I'm not in the area, nor have I used them, but a quick web search turned up Forstall Art Center. Per their website, they sell Highwter and Standard Clays, both of which make good products. They also offer firing services, but you have to purchase the clay from them.
Sometimes a way to break a funk is to take a class or workshop on a focused topic in a new area. Last year I took a hand building class on making bird bath. This was quite different from my typical wheel work.
I learned some new techniques and its always great to see how somebody else works. More importantly, it really engaged my brain about new possibilities. I've not made any more birdbaths (yet), but I was able to use it as a stepping stone to make many new items of my own design. I am sure I would not have done this without the inspiration from the class.
<snip> The vision is to welcome weekly a different group. <snip>
With a weekly schedule, you may need to consider the "paint a pot model" where the campers pick out ready made bisque items to be decorated/glazed and then fired. Going from wet clay to finished product in a week is a challenge in an of itself.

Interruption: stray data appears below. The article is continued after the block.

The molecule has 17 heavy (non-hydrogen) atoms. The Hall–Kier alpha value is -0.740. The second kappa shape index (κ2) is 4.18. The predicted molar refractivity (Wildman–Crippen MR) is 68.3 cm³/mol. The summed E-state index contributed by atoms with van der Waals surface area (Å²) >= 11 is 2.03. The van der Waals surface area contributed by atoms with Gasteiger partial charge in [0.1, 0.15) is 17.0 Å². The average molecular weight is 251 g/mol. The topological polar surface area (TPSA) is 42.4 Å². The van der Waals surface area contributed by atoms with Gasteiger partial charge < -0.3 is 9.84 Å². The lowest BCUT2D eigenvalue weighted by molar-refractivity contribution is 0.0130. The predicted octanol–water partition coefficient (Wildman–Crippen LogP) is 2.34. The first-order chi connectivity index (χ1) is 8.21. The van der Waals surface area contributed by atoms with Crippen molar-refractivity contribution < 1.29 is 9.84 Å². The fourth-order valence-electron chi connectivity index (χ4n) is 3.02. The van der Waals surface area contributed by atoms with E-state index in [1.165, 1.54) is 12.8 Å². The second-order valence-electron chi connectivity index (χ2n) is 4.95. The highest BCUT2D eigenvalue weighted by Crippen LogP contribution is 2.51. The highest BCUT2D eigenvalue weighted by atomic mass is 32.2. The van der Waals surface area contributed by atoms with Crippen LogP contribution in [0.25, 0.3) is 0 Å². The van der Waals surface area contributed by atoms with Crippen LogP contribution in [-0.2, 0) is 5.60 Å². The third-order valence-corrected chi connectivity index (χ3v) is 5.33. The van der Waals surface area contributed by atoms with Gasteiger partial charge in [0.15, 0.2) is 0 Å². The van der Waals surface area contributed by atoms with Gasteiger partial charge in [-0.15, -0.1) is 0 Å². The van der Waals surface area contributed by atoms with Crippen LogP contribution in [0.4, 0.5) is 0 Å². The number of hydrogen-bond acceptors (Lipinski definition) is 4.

Sorry that the decision to handbuild isn't your choice. That sooooks. But, in my reading of your posts, the wheel was a method of "creating the canvas" upon which you expressed your considerable decorating talents. While I still make things on the wheel, I started handbuilding over a year ago because it allows me to make things (size and shape) that I can't do on the wheel. Handbuilding has opened new doors for me to be more creative in clay and my mind is engaged in an all new way. Scale wise, this may open some opportunities for you to make bigger pots. Shape wise, you may be able to create forms which are more suitable for your decorations. I have no doubt that you will find a way to make nice pots without using a wheel. Good luck.